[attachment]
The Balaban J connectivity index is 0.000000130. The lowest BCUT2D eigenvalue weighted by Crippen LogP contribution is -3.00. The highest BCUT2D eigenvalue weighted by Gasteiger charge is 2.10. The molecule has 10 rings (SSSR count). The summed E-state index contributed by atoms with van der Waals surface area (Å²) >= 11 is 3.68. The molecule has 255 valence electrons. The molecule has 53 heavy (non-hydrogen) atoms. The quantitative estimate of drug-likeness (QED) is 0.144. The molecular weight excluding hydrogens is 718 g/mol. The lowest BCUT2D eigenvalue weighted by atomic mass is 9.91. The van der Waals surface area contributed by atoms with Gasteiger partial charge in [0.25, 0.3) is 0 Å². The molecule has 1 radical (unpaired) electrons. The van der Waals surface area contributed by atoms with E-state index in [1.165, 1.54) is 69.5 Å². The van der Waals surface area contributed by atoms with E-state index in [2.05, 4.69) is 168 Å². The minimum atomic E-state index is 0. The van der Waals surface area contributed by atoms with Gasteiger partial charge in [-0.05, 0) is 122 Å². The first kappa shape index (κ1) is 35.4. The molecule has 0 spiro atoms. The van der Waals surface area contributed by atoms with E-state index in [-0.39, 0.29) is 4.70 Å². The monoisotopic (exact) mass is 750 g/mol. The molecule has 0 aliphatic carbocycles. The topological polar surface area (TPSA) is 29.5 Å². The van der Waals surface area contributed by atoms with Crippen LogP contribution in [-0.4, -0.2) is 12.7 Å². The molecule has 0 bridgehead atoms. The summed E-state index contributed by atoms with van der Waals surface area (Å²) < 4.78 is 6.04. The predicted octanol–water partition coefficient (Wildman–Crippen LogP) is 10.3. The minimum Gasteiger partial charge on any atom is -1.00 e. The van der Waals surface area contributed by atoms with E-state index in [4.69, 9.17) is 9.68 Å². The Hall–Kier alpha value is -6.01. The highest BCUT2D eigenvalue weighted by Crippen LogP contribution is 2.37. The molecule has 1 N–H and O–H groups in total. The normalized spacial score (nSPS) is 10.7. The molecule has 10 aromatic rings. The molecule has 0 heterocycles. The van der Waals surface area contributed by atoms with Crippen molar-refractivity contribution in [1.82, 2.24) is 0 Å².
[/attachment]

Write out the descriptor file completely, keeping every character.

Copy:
The Balaban J connectivity index is 0.000000130. The lowest BCUT2D eigenvalue weighted by Crippen LogP contribution is -3.00. The highest BCUT2D eigenvalue weighted by Gasteiger charge is 2.10. The molecule has 10 rings (SSSR count). The summed E-state index contributed by atoms with van der Waals surface area (Å²) >= 11 is 3.68. The molecule has 255 valence electrons. The molecule has 53 heavy (non-hydrogen) atoms. The quantitative estimate of drug-likeness (QED) is 0.144. The molecular weight excluding hydrogens is 718 g/mol. The lowest BCUT2D eigenvalue weighted by atomic mass is 9.91. The van der Waals surface area contributed by atoms with Gasteiger partial charge in [0.25, 0.3) is 0 Å². The molecule has 1 radical (unpaired) electrons. The van der Waals surface area contributed by atoms with E-state index in [1.165, 1.54) is 69.5 Å². The van der Waals surface area contributed by atoms with E-state index in [2.05, 4.69) is 168 Å². The minimum atomic E-state index is 0. The van der Waals surface area contributed by atoms with Gasteiger partial charge in [-0.05, 0) is 122 Å². The first kappa shape index (κ1) is 35.4. The molecule has 0 spiro atoms. The van der Waals surface area contributed by atoms with E-state index in [-0.39, 0.29) is 4.70 Å². The monoisotopic (exact) mass is 750 g/mol. The molecule has 0 aliphatic carbocycles. The topological polar surface area (TPSA) is 29.5 Å². The van der Waals surface area contributed by atoms with Crippen LogP contribution in [-0.4, -0.2) is 12.7 Å². The molecule has 0 bridgehead atoms. The summed E-state index contributed by atoms with van der Waals surface area (Å²) < 4.78 is 6.04. The predicted octanol–water partition coefficient (Wildman–Crippen LogP) is 10.3. The minimum Gasteiger partial charge on any atom is -1.00 e. The van der Waals surface area contributed by atoms with E-state index in [4.69, 9.17) is 9.68 Å². The Hall–Kier alpha value is -6.01. The highest BCUT2D eigenvalue weighted by Crippen LogP contribution is 2.37. The molecule has 1 N–H and O–H groups in total. The normalized spacial score (nSPS) is 10.7. The molecule has 10 aromatic rings. The molecule has 0 heterocycles. The van der Waals surface area contributed by atoms with Crippen molar-refractivity contribution in [1.82, 2.24) is 0 Å².